“There have been so many lessons over the years – starting off with Brazil leading the way, with things like multipurpose centres and bringing government services to urban malls and so on. One of the key lessons that we in South Africa have not yet succeeded in implementing is real-time policing, like they have in New York City.”

Are there any projects or innovations from your country that would be valuable to your peers overseas?

“We use our awards programme as a knowledge management tool to share innovative practice. I think the world can learn how these programmes can become feeder programmes for further scaling; that direct link between awards and what you actively facilitate further for a broader impact.”

How can we improve the ways which senior public officials work with and learn from their colleagues overseas?

“The innovation community has always been global: we speak the same language and understand each other almost intuitively, but we always need more platforms for innovators themselves. There are plenty for politicians and executives, but not enough for practitioners. At the same time, we also need as a global community to get better at sharing failures: what has not worked, and for what reason.”

What are the biggest global challenges in your field over the next couple of years?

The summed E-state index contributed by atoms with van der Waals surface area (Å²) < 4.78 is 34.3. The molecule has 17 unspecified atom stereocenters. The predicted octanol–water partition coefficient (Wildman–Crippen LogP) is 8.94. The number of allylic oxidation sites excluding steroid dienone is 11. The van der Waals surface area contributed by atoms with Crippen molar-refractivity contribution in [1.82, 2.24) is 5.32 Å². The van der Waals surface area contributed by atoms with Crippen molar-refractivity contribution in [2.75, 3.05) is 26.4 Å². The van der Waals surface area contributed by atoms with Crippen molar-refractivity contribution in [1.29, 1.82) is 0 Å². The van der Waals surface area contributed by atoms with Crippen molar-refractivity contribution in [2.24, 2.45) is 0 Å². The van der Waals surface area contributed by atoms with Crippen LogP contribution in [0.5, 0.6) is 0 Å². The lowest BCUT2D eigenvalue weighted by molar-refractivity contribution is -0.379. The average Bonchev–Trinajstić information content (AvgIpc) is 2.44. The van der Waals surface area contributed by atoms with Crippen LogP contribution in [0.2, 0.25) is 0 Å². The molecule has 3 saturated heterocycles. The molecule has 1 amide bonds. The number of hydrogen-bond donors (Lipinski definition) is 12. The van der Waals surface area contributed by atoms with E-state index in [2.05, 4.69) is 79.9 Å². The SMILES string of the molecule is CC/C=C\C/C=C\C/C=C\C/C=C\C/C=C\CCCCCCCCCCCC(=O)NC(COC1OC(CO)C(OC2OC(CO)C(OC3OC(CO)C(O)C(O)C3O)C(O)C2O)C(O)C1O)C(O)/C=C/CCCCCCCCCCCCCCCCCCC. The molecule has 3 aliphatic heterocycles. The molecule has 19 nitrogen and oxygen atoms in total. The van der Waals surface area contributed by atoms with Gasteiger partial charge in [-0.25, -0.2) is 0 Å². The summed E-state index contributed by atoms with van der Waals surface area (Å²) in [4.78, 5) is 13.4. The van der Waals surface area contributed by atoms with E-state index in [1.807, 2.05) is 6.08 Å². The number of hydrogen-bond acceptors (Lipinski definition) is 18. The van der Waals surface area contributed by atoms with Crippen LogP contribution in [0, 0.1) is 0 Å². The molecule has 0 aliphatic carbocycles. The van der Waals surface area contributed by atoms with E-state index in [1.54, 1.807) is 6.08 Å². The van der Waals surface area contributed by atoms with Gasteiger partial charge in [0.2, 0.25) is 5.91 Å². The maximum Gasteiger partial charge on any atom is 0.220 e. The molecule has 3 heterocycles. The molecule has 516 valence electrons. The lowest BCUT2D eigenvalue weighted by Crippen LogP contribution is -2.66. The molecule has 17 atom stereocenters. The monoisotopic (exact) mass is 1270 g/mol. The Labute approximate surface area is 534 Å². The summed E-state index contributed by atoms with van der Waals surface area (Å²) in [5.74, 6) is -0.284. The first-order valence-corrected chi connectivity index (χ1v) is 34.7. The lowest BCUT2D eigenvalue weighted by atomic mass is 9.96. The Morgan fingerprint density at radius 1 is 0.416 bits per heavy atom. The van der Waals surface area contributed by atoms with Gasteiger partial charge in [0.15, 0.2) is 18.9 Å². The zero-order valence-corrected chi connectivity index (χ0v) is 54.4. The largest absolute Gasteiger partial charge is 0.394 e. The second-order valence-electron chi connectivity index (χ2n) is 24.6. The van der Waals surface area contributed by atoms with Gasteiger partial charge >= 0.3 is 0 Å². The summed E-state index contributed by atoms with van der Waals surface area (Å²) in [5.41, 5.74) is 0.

“This is a tough one. Clearly there are obvious candidates, like climate change and drug resistance – particularly pertinent for us here in Southern Africa. But given the improvement in mobile connectivity and new approaches like blockchain, I think fintech and financial inclusion is a big issue. So, too, is the issue of human movement. Our understanding of human movement patterns is going to change fundamentally within the context of the fourth industrial revolution: people will start to move back to small towns, new global migration patterns will emerge, and movement within cities will fundamentally change.”

What’s your favourite book?

“I’m always bad at picking afavourite book, but one that made an impression on me recently is one on scaling:Sutton and Rao’s book on Scaling up Excellence. It’s a book that has helped me start to plot this landscape of how toscale new initiatives across sectors, and even in different sectors.”

About Matt Mercer

Matt Mercer is a former editor of Civil Service World. He has also worked as a senior editor for EY's global Government and Public Sector team, and recently concluded a three-year stint as senior editor at the Centre for Public Impact – a non-profit foundation set up by The Boston Consulting Group. You can contact him on Twitter @TheMerce1